In the word's of Bono, the Supreme Court's ruling on FCC v. Fox was "effing brilliant!" Today, the Supreme Court thew out fines against Fox and other broadcasters by the Federal Communications Commission for fleeting expletives or nudity on TV. It was a narrow ruling that won't have a huge effect on FCC standards going forward but ends a legal battle over one of live televisions most famous curse moments. "The justices declined on Thursday to issue a broad ruling on the constitutionality of the FCC indecency policy," the AP reports. "Instead, the court concluded only that broadcasters could not have known in advance that obscenities uttered during awards show programs and a brief display of nudity on an episode of ABC's NYPD Blue could give rise to sanctions." Justice Anthony Kennedy wrote in the court's decision, which was unanimous. “The Commission failed to give Fox or ABC fair notice prior to the broadcasts in question that fleeting expletives and momentary nudity could be found actionably indecent,” he said.
The justices said the FCC could revise its rather outdated policies (do they know what people can see on the Internet?) but wasn't going to force its hand. The case revolved around Bono's famous "effing brilliant" exaltation in 2003 during a broadcast of the Golden Globes as well as nude scenes in NYPD Blue on ABC. As The Christian Science Monitor's Jim Sollisch has noted, Supreme Court deliberations have revealed the limits of censoring content on TV. "The problem with regulation is that we can only regulate what we can regulate. It’s easy to regulate the f-word but not all the disturbing subject matter that finds its way into almost every sitcom, drama, and newscast," he wrote Monday.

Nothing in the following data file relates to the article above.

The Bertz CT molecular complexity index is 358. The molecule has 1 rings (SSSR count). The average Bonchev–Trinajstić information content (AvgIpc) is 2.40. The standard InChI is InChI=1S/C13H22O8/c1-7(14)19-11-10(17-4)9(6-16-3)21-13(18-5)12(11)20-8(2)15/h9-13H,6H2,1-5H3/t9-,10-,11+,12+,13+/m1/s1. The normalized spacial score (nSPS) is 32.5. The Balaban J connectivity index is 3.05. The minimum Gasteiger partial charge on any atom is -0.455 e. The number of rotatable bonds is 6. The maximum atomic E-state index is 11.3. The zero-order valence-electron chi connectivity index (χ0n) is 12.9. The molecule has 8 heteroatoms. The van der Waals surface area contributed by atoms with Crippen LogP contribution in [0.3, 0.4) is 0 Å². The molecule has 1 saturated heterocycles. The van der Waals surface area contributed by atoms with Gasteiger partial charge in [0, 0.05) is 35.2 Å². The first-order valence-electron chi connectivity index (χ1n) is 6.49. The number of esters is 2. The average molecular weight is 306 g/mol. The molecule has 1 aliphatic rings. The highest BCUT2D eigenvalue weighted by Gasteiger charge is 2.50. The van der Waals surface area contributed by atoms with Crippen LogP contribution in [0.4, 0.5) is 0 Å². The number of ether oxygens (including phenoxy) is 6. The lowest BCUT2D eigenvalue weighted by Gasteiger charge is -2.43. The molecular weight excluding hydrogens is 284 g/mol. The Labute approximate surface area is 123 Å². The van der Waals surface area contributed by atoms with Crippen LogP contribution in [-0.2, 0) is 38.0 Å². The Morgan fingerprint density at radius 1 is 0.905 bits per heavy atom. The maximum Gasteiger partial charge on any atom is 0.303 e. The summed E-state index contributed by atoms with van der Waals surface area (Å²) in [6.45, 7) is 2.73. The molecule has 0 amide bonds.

The Supreme Court did not weigh in on the much anticipated Obamacare case, which is now expected next week, as soon as Monday. In the meantime, let's just relive Bono's famous SCOTUS-sanctioned moment:
This article is from the archive of our partner The Wire.
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